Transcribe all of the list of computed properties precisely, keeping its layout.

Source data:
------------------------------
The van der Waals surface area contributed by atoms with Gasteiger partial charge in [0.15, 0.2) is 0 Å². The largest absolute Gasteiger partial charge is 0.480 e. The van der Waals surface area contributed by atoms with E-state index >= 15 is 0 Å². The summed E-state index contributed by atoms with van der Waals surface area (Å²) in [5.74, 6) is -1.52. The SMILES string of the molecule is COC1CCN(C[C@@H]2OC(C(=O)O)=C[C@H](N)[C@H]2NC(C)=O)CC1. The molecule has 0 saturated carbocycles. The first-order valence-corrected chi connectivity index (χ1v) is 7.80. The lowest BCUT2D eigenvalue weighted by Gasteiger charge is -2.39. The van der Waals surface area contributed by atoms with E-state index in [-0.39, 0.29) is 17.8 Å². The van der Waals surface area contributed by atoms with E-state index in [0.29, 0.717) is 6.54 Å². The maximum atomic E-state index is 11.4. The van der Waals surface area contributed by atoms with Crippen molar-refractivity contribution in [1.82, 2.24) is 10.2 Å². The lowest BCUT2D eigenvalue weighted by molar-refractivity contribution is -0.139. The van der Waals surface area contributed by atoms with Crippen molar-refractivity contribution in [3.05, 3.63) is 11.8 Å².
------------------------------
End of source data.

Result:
The van der Waals surface area contributed by atoms with Gasteiger partial charge in [0.15, 0.2) is 0 Å². The largest absolute Gasteiger partial charge is 0.480 e. The van der Waals surface area contributed by atoms with E-state index >= 15 is 0 Å². The summed E-state index contributed by atoms with van der Waals surface area (Å²) in [5.74, 6) is -1.52. The SMILES string of the molecule is COC1CCN(C[C@@H]2OC(C(=O)O)=C[C@H](N)[C@H]2NC(C)=O)CC1. The molecule has 0 saturated carbocycles. The first-order valence-corrected chi connectivity index (χ1v) is 7.80. The lowest BCUT2D eigenvalue weighted by Gasteiger charge is -2.39. The van der Waals surface area contributed by atoms with E-state index in [-0.39, 0.29) is 17.8 Å². The van der Waals surface area contributed by atoms with E-state index in [0.29, 0.717) is 6.54 Å². The maximum atomic E-state index is 11.4. The van der Waals surface area contributed by atoms with Crippen molar-refractivity contribution in [1.82, 2.24) is 10.2 Å². The lowest BCUT2D eigenvalue weighted by molar-refractivity contribution is -0.139. The van der Waals surface area contributed by atoms with Crippen molar-refractivity contribution in [3.05, 3.63) is 11.8 Å².